A Teachable Moment in U.S.-India Relations. India’s Prime Minister Manmohan Singh arrives in Washington this week for the first state visit of the Obama administration, prompting policy and media circles in the U.S. and India alike to buzz with the question: “What will be the big drop-dead announcement this time?” After all, when Prime Minister Singh was here for his last state visit in 2005, as guest of President Bush, the two leaders announced their historic civil nuclear energy deal. (FEER)

Iraq war inquiry begins on Tuesday. An independent inquiry into Britain’s role in Iraq war will begin public hearings on Tuesday that will culminate in the awaited testimony from former Prime Minister Tony Blair. Military chiefs, diplomats, ministers and senior officials will all be called before the five-member committee headed by retired civil servant Sir John Chilcot. (Alsumaria)

Netanyahu Says Prisoner Swap Is Not Certain. Israel’s prime minister sought to dampen speculation about a deal with Hamas to recover an Israeli soldier. (New York Times)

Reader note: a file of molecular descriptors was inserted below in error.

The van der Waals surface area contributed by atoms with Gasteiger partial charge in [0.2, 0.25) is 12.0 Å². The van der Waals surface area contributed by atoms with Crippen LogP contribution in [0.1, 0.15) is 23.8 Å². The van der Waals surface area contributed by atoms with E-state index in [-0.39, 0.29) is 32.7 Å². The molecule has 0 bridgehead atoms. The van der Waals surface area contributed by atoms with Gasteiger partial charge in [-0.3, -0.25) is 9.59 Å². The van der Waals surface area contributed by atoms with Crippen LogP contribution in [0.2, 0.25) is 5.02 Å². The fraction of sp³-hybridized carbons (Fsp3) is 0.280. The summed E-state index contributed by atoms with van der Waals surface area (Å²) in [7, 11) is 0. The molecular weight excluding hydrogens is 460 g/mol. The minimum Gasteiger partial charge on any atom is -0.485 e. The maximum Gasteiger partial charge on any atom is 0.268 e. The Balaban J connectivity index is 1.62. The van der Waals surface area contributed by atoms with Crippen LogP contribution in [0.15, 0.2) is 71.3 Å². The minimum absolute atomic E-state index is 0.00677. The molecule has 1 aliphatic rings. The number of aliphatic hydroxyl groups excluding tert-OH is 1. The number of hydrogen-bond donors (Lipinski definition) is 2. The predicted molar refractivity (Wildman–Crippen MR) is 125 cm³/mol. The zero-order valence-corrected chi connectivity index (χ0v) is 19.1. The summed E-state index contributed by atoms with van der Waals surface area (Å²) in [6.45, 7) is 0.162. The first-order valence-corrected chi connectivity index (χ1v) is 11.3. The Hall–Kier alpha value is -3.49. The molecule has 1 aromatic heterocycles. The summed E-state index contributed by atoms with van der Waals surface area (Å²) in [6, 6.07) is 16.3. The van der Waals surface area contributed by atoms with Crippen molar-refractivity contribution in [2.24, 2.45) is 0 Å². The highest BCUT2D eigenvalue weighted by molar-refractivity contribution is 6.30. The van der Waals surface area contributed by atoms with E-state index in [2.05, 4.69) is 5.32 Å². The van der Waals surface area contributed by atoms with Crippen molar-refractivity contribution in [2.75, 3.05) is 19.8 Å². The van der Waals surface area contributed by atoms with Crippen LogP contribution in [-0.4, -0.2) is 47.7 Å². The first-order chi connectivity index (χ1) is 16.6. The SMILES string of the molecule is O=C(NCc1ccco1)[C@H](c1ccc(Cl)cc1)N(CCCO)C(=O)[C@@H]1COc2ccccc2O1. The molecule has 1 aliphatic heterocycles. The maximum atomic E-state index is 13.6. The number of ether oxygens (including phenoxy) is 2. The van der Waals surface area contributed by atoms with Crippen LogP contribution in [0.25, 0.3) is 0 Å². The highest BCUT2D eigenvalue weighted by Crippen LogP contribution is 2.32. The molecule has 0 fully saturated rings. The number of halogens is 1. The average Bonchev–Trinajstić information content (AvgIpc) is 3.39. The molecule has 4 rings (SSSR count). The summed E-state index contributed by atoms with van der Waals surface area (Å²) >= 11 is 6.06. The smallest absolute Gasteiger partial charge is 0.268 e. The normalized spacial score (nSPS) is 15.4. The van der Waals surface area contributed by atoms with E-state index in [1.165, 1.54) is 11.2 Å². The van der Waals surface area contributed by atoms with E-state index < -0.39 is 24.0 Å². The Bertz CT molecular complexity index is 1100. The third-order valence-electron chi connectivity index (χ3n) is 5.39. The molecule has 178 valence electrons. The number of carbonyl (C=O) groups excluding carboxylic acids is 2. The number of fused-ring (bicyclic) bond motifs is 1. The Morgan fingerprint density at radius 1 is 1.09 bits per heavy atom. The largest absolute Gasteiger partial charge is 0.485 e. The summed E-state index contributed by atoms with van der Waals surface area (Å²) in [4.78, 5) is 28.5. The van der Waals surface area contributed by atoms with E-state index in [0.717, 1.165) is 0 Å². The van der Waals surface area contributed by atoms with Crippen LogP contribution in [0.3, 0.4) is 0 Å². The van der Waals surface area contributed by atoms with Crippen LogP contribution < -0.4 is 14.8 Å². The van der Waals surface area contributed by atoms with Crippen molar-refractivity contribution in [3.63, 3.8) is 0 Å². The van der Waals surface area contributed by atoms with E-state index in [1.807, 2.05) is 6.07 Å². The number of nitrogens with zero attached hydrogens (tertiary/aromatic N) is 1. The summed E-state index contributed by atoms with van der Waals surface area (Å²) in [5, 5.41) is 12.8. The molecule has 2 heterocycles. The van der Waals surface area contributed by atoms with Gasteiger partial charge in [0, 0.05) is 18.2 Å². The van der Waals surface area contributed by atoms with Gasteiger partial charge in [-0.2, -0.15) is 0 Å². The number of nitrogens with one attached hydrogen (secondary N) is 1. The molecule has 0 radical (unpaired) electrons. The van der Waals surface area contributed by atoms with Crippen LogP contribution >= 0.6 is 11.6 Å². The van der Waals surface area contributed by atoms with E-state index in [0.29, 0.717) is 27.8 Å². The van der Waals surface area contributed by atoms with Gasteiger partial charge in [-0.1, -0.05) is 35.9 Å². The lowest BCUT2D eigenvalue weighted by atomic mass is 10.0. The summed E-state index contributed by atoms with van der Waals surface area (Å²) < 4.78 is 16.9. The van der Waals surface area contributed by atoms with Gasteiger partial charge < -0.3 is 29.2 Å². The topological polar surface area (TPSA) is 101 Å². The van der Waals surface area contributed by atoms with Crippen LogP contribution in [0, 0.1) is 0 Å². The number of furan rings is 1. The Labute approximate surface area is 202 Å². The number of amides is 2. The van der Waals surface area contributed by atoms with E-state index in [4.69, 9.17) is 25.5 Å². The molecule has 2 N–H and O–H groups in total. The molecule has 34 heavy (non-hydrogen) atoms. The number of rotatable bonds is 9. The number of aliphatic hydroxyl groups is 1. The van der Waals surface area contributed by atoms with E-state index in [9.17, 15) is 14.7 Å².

Ali Hattar – A Right of Return primer (Arabic and English). A referential drafting extracted from the Human Rights Covenants and human principles and the laws related to it based on the basis that Palestinian Arabs should have the same human rights as the rest of the peoples of the world. Also included in English are excerpts from relevant Covenants. (Palestine Think Tank)

Acting while avoiding action in Iran. With Iran rejecting a proposal from the “Iran Six” countries to ship its low-enriched uranium abroad for further enrichment, the group is now considering the next step: sanctions. The ultimate virtue of sanctions is that they provide a platform between acquiescence and war, though they don’t always work out as intended. (Asia Times)